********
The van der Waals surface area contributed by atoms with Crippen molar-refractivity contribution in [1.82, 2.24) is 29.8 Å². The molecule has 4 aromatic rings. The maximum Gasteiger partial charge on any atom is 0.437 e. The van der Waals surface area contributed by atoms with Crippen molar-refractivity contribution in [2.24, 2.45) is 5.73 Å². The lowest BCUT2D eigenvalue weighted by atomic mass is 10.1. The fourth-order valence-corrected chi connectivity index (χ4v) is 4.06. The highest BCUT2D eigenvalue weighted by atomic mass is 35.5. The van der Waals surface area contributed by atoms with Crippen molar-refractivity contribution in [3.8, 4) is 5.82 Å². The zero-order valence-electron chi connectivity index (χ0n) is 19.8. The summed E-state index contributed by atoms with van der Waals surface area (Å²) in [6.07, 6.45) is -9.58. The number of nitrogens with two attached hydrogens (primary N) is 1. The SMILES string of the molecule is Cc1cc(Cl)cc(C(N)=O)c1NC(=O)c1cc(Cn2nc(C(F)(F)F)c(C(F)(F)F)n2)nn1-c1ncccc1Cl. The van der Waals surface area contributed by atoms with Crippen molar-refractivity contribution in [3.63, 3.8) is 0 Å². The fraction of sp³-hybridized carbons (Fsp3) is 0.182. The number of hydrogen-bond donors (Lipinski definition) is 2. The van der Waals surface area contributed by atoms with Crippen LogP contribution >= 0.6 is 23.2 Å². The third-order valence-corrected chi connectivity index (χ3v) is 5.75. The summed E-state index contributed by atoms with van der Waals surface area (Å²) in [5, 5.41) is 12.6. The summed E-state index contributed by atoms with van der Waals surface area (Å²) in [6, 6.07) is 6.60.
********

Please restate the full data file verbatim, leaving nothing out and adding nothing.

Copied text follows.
The van der Waals surface area contributed by atoms with Crippen molar-refractivity contribution in [1.82, 2.24) is 29.8 Å². The molecule has 4 aromatic rings. The maximum Gasteiger partial charge on any atom is 0.437 e. The van der Waals surface area contributed by atoms with Crippen molar-refractivity contribution in [2.24, 2.45) is 5.73 Å². The lowest BCUT2D eigenvalue weighted by atomic mass is 10.1. The fourth-order valence-corrected chi connectivity index (χ4v) is 4.06. The highest BCUT2D eigenvalue weighted by atomic mass is 35.5. The van der Waals surface area contributed by atoms with Crippen molar-refractivity contribution in [3.8, 4) is 5.82 Å². The zero-order valence-electron chi connectivity index (χ0n) is 19.8. The summed E-state index contributed by atoms with van der Waals surface area (Å²) in [6.07, 6.45) is -9.58. The number of nitrogens with two attached hydrogens (primary N) is 1. The SMILES string of the molecule is Cc1cc(Cl)cc(C(N)=O)c1NC(=O)c1cc(Cn2nc(C(F)(F)F)c(C(F)(F)F)n2)nn1-c1ncccc1Cl. The van der Waals surface area contributed by atoms with Crippen molar-refractivity contribution in [3.63, 3.8) is 0 Å². The fraction of sp³-hybridized carbons (Fsp3) is 0.182. The number of hydrogen-bond donors (Lipinski definition) is 2. The van der Waals surface area contributed by atoms with Crippen LogP contribution >= 0.6 is 23.2 Å². The third-order valence-corrected chi connectivity index (χ3v) is 5.75. The summed E-state index contributed by atoms with van der Waals surface area (Å²) in [5, 5.41) is 12.6. The summed E-state index contributed by atoms with van der Waals surface area (Å²) in [6, 6.07) is 6.60.